I now have over five, single-spaced pages of world, story, and character notes on my latest idea with no end in sight. This brainstorm of thoughts is beginning to take shape, and soon I will start to mold it–even more purposely–into a comprehensive outline. This process is an essential one, at least for me. Outlines and treatments help me to see all of the elements of my story at the same time. It’s exciting and pleasurable to look at it, see problems and holes, and be able to quickly address them.
I imagine that if my wonderful girlfriend and partner in crime, Liz Bassin, a talented and driven producer, reads this, she’ll get a kick out of my insistence upon the value of outlines. She’d laugh, and she’d be right to laugh, because just a few short years ago–when I was starting out as a writer–I did not see their value. She told me, and I didn’t listen. I thought that the ideas would flow magically through my fingers and coalesce into a brilliant story. I foolishly thought that the story would “tell me what it was” and that an outline would somehow confine me or limit me. I could not have been more wrong. Outlines free me to focus on the story. They allow me to add complexity and subtlety. They help me to make sure that every scene is driving the narrative forward. They make me a better writer. She, as usual, was right.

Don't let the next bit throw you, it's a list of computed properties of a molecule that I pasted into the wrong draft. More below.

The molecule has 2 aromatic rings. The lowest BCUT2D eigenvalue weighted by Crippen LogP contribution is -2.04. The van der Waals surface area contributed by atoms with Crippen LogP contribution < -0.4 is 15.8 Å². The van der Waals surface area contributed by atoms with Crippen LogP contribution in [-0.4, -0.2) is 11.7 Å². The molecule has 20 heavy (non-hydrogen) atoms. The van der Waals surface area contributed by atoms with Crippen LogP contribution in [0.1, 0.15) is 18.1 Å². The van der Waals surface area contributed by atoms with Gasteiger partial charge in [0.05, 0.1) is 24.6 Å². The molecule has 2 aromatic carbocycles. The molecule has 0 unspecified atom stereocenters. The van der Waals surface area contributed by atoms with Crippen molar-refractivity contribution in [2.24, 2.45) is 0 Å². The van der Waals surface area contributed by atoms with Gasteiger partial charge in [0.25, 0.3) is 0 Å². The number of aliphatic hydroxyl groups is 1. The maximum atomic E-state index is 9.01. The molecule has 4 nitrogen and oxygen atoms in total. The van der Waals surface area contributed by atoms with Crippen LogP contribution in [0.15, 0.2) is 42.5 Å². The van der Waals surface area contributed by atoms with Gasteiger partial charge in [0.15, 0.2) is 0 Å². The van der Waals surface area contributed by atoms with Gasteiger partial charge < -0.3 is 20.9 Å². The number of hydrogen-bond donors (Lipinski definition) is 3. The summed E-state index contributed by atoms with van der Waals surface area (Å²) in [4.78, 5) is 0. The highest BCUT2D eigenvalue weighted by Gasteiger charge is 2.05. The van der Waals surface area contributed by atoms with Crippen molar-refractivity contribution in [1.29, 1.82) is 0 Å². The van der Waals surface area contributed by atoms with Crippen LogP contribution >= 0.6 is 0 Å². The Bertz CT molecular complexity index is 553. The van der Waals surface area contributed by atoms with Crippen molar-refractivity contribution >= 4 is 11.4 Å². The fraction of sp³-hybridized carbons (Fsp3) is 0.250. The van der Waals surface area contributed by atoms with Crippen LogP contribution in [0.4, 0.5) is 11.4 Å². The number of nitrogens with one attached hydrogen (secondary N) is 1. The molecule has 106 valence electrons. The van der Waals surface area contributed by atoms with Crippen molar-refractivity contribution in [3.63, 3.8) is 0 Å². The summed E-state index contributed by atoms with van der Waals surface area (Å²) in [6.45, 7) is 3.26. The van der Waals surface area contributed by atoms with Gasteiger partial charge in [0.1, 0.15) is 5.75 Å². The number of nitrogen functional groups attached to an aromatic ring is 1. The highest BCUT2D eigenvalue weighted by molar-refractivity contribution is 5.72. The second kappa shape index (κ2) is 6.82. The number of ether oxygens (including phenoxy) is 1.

Because while the resulting stories were brilliant inside my head, they simply did not translate to the page as well as they could have. As a result, I needed to rewrite them far more than I would have otherwise. And I wasted years this way. Well, maybe “wasted” is too strong a word. True, the time that I spent and the lessons that I learned were valuable, but they wound up being far more painful than they needed to be. I guess like most other people, I’m a bit of a stubborn ass.
But, hey! I get it now. I’ve seen the light, and I’m marching toward it. Now, I’m sure there are a dozen other hurdles ahead of me that I can be obstinate about. Kidding!
Anyway, in addition to the pages of notes that I’ve now composed, over the past few days I have also read 2 more feature scripts, taken 6 more Sorkin classes, and rewritten much of the dialogue of the first twelve pages of my television pilot.
Tonight, I again meet with my good friend Cedric Williams, a gifted writer, director, and editor. I plan to discuss my ideas for the future… and to work on making those ideas into reality.